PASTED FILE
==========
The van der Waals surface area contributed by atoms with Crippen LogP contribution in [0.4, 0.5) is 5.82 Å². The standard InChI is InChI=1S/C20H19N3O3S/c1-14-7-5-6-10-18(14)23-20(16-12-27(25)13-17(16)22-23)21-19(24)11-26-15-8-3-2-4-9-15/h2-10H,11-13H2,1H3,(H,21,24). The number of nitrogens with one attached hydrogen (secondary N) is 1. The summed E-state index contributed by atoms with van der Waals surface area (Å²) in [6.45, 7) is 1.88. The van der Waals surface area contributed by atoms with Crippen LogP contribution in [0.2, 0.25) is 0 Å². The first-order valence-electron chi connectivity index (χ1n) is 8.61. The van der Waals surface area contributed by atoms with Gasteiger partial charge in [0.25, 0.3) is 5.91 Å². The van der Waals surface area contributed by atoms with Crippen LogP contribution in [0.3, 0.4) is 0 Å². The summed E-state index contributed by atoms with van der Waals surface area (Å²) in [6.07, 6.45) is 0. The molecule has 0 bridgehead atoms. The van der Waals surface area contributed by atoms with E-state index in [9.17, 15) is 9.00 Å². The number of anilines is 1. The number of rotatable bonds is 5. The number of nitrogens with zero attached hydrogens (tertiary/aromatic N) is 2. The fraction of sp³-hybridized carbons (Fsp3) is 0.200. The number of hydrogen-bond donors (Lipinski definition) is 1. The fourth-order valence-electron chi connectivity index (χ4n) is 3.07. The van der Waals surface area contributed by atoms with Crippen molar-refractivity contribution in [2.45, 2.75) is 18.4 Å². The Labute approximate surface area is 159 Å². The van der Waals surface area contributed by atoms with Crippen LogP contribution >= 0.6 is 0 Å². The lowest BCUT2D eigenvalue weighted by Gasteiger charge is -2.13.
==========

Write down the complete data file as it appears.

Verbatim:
The van der Waals surface area contributed by atoms with Crippen LogP contribution in [0.4, 0.5) is 5.82 Å². The standard InChI is InChI=1S/C20H19N3O3S/c1-14-7-5-6-10-18(14)23-20(16-12-27(25)13-17(16)22-23)21-19(24)11-26-15-8-3-2-4-9-15/h2-10H,11-13H2,1H3,(H,21,24). The number of nitrogens with one attached hydrogen (secondary N) is 1. The summed E-state index contributed by atoms with van der Waals surface area (Å²) in [6.45, 7) is 1.88. The van der Waals surface area contributed by atoms with Crippen LogP contribution in [0.2, 0.25) is 0 Å². The first-order valence-electron chi connectivity index (χ1n) is 8.61. The van der Waals surface area contributed by atoms with Gasteiger partial charge in [0.25, 0.3) is 5.91 Å². The van der Waals surface area contributed by atoms with Crippen LogP contribution in [0.3, 0.4) is 0 Å². The summed E-state index contributed by atoms with van der Waals surface area (Å²) in [6.07, 6.45) is 0. The molecule has 0 bridgehead atoms. The van der Waals surface area contributed by atoms with E-state index in [9.17, 15) is 9.00 Å². The number of anilines is 1. The number of rotatable bonds is 5. The number of nitrogens with zero attached hydrogens (tertiary/aromatic N) is 2. The fraction of sp³-hybridized carbons (Fsp3) is 0.200. The number of hydrogen-bond donors (Lipinski definition) is 1. The fourth-order valence-electron chi connectivity index (χ4n) is 3.07. The van der Waals surface area contributed by atoms with Crippen molar-refractivity contribution in [2.45, 2.75) is 18.4 Å². The Labute approximate surface area is 159 Å². The van der Waals surface area contributed by atoms with Crippen LogP contribution >= 0.6 is 0 Å². The lowest BCUT2D eigenvalue weighted by Gasteiger charge is -2.13.